The setting is a busy McDonalds in downtown Boston. Much like any other day at this particular restaurant, a diverse number of emotions are being felt and expressed in various forms. An employee can’t help but become stressed as he struggles to keep up with the steady batch of orders coming in. An angry customer argues he’s been overcharged. An excited group of children celebrate their classmate’s birthday at table in the far corner. A business woman frowns at her work emails whilst grabbing a McChicken lunch.
However, unlike any other day at the restaurant, a special type of camera is watching these peoples’ every movement. It captures even the tiniest of shifts in their facial expression; each twitch, smile or raising of the eyebrow. It feeds these observations into a computer algorithm. Next, this technology interprets the facial expression and thereby detects the mood of each person.
What this algorithm found in its observations at a busy McDonalds might be obvious to the most of us; staff get frustrated with unreasonable customers, mothers get angry at their screaming children and people are unhappy waiting in the queue. What is remarkable, however, is how the robot can recognise even the smallest of changes in facial expressions and how accurately it identifies the emotion behind them. Though the technology is not foolproof, and can only categorises emotions into seven broader groups (joy, sadness, anger, feat, contempt, surprise and disgust), creator Ken Denman claims it is “over 95% accurate across all the major detectors.”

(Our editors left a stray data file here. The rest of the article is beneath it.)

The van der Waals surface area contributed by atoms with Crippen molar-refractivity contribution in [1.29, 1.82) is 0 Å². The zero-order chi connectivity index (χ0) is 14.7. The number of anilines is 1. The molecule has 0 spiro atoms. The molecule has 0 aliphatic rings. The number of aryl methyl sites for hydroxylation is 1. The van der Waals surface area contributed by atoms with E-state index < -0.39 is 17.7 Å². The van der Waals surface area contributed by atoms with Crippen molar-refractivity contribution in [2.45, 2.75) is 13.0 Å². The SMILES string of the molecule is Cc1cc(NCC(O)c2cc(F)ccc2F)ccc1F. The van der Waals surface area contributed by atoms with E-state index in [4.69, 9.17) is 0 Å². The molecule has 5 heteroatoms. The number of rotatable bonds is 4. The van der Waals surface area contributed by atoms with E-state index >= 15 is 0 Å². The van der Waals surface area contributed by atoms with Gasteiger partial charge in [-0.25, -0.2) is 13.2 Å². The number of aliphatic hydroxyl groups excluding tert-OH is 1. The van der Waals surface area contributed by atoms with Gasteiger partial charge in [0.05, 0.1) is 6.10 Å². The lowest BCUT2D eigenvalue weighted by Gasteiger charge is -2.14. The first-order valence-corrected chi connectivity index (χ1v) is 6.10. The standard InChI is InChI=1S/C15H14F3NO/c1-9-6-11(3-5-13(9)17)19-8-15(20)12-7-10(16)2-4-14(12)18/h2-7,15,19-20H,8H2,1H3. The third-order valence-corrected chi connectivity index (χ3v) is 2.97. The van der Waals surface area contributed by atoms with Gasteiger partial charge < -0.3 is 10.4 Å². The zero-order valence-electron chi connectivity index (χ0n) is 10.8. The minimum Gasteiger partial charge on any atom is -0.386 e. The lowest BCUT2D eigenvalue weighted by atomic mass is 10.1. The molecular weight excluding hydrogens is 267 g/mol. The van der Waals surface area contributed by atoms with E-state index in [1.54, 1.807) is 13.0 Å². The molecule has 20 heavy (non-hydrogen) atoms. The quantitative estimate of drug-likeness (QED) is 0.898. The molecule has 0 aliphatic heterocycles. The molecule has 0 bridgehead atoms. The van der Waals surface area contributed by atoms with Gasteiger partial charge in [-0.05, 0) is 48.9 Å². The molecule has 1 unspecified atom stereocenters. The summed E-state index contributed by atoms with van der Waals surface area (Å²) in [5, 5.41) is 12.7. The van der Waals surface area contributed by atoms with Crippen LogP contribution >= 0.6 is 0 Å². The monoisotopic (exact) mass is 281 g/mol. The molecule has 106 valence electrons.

The so-called ‘Emotient’ camera records at 30 frames per second, meaning it picks up on the ‘micro expressions’ even humans tend to miss. Such expressions are believed to be innate rather than learned, as they are also exhibited by blind people. The average person does not notice minuscule expression changes, meaning Emotient has the potential to become an even better reader of emotions than humans. Could the Emotient technology be used in courtrooms to determine the genuineness of a testimony? Can it reveal whether a politician is honest, whether a poker player is bluffing or whether someone is hiding sadness behind their smile?
Emotient was recently purchased by Apple and is currently being used for market research. The technology measures people’s reactions to various adverts which are then used as feedback for marketers. Not particularly exciting.
However, a similar technology is being used elsewhere and for more interesting purposes. Pepper, the adorable humanoid robot designed by Aldebaran Robotics, reacts to people’s facial expressions and tone of voice. If Pepper’s owner expresses sadness, Pepper seeks to comfort him or her with friendliness, jokes and games. Besides being a responsive companion, Pepper assists his or her owner by providing information such as weather forecasts, or by helping calculate math problems.
Though Pepper has only been programmed to respond in specific ways to specific scenarios, the technology for robots to ‘learn’, ie program themselves through experience and repetition, is within our reach.
Moving robots forward into an age where they can develop preferences, and know how to express those preferences in a manner which mimics emotions, has profound implications. At what point will we be forced to consider the tricky ethical questions of what constitutes robot consciousness or even self-awareness?
What rights would sentient robots have? Robots may only be interpreting emotions today, but we could well find that the near future will have them experiencing emotions too.